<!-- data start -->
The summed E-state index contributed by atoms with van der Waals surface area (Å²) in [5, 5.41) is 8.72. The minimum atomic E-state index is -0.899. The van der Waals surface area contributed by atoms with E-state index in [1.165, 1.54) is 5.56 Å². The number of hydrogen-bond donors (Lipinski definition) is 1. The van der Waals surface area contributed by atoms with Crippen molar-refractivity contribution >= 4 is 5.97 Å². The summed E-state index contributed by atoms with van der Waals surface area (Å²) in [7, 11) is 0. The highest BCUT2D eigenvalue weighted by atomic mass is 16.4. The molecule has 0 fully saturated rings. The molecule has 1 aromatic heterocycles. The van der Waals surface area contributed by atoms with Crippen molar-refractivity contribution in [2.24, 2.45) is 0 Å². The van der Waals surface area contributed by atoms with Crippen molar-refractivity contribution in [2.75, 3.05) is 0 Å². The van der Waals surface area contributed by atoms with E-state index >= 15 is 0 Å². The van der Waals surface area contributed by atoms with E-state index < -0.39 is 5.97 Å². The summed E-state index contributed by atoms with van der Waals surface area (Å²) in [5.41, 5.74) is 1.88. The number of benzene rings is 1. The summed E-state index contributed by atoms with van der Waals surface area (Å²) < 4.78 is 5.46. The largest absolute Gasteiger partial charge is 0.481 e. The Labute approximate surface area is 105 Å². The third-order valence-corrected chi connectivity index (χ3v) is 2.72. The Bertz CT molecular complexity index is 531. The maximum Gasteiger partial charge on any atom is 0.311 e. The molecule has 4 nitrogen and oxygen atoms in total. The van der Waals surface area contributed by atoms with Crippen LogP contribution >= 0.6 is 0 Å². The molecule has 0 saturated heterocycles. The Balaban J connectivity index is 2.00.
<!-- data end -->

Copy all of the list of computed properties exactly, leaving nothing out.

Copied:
The summed E-state index contributed by atoms with van der Waals surface area (Å²) in [5, 5.41) is 8.72. The minimum atomic E-state index is -0.899. The van der Waals surface area contributed by atoms with E-state index in [1.165, 1.54) is 5.56 Å². The number of hydrogen-bond donors (Lipinski definition) is 1. The van der Waals surface area contributed by atoms with Crippen molar-refractivity contribution >= 4 is 5.97 Å². The summed E-state index contributed by atoms with van der Waals surface area (Å²) in [7, 11) is 0. The highest BCUT2D eigenvalue weighted by atomic mass is 16.4. The molecule has 0 fully saturated rings. The molecule has 1 aromatic heterocycles. The van der Waals surface area contributed by atoms with Crippen molar-refractivity contribution in [2.24, 2.45) is 0 Å². The van der Waals surface area contributed by atoms with Crippen molar-refractivity contribution in [2.75, 3.05) is 0 Å². The van der Waals surface area contributed by atoms with E-state index >= 15 is 0 Å². The van der Waals surface area contributed by atoms with E-state index < -0.39 is 5.97 Å². The summed E-state index contributed by atoms with van der Waals surface area (Å²) in [5.41, 5.74) is 1.88. The number of benzene rings is 1. The summed E-state index contributed by atoms with van der Waals surface area (Å²) < 4.78 is 5.46. The largest absolute Gasteiger partial charge is 0.481 e. The Labute approximate surface area is 105 Å². The third-order valence-corrected chi connectivity index (χ3v) is 2.72. The Bertz CT molecular complexity index is 531. The maximum Gasteiger partial charge on any atom is 0.311 e. The molecule has 4 nitrogen and oxygen atoms in total. The van der Waals surface area contributed by atoms with Crippen LogP contribution >= 0.6 is 0 Å². The molecule has 0 saturated heterocycles. The Balaban J connectivity index is 2.00.